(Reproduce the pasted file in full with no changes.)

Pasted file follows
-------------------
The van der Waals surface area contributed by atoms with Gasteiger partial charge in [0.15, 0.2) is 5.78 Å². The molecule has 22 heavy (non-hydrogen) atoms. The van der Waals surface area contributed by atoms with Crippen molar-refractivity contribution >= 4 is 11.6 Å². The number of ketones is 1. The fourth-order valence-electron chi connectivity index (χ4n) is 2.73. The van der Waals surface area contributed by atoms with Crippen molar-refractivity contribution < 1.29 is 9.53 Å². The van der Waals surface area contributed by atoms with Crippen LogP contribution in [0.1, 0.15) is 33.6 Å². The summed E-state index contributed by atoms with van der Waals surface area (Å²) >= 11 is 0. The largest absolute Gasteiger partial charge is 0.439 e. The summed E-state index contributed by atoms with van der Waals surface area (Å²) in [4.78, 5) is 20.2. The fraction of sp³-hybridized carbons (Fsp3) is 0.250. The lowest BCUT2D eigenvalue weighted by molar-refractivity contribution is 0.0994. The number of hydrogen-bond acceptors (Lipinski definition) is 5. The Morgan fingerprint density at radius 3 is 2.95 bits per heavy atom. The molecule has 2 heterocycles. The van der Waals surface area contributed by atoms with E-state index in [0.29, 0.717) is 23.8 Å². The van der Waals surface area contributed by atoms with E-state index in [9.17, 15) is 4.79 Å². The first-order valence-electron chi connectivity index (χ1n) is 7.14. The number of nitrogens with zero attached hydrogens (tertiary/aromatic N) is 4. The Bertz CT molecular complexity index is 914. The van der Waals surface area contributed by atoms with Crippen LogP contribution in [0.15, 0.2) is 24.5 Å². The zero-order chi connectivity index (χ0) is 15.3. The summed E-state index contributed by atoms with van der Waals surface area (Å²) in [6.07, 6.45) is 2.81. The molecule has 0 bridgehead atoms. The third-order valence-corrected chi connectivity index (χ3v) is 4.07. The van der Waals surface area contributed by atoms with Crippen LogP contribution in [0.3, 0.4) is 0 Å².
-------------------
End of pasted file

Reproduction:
The van der Waals surface area contributed by atoms with Gasteiger partial charge in [0.15, 0.2) is 5.78 Å². The molecule has 22 heavy (non-hydrogen) atoms. The van der Waals surface area contributed by atoms with Crippen molar-refractivity contribution >= 4 is 11.6 Å². The number of ketones is 1. The fourth-order valence-electron chi connectivity index (χ4n) is 2.73. The van der Waals surface area contributed by atoms with Crippen molar-refractivity contribution < 1.29 is 9.53 Å². The van der Waals surface area contributed by atoms with Crippen LogP contribution in [0.1, 0.15) is 33.6 Å². The summed E-state index contributed by atoms with van der Waals surface area (Å²) >= 11 is 0. The largest absolute Gasteiger partial charge is 0.439 e. The summed E-state index contributed by atoms with van der Waals surface area (Å²) in [4.78, 5) is 20.2. The fraction of sp³-hybridized carbons (Fsp3) is 0.250. The lowest BCUT2D eigenvalue weighted by molar-refractivity contribution is 0.0994. The number of hydrogen-bond acceptors (Lipinski definition) is 5. The Morgan fingerprint density at radius 3 is 2.95 bits per heavy atom. The molecule has 2 heterocycles. The van der Waals surface area contributed by atoms with E-state index in [0.29, 0.717) is 23.8 Å². The van der Waals surface area contributed by atoms with E-state index in [9.17, 15) is 4.79 Å². The first-order valence-electron chi connectivity index (χ1n) is 7.14. The number of nitrogens with zero attached hydrogens (tertiary/aromatic N) is 4. The Bertz CT molecular complexity index is 914. The van der Waals surface area contributed by atoms with Crippen LogP contribution in [0.15, 0.2) is 24.5 Å². The zero-order chi connectivity index (χ0) is 15.3. The summed E-state index contributed by atoms with van der Waals surface area (Å²) in [6.07, 6.45) is 2.81. The molecule has 0 bridgehead atoms. The third-order valence-corrected chi connectivity index (χ3v) is 4.07. The van der Waals surface area contributed by atoms with Crippen LogP contribution in [0.3, 0.4) is 0 Å².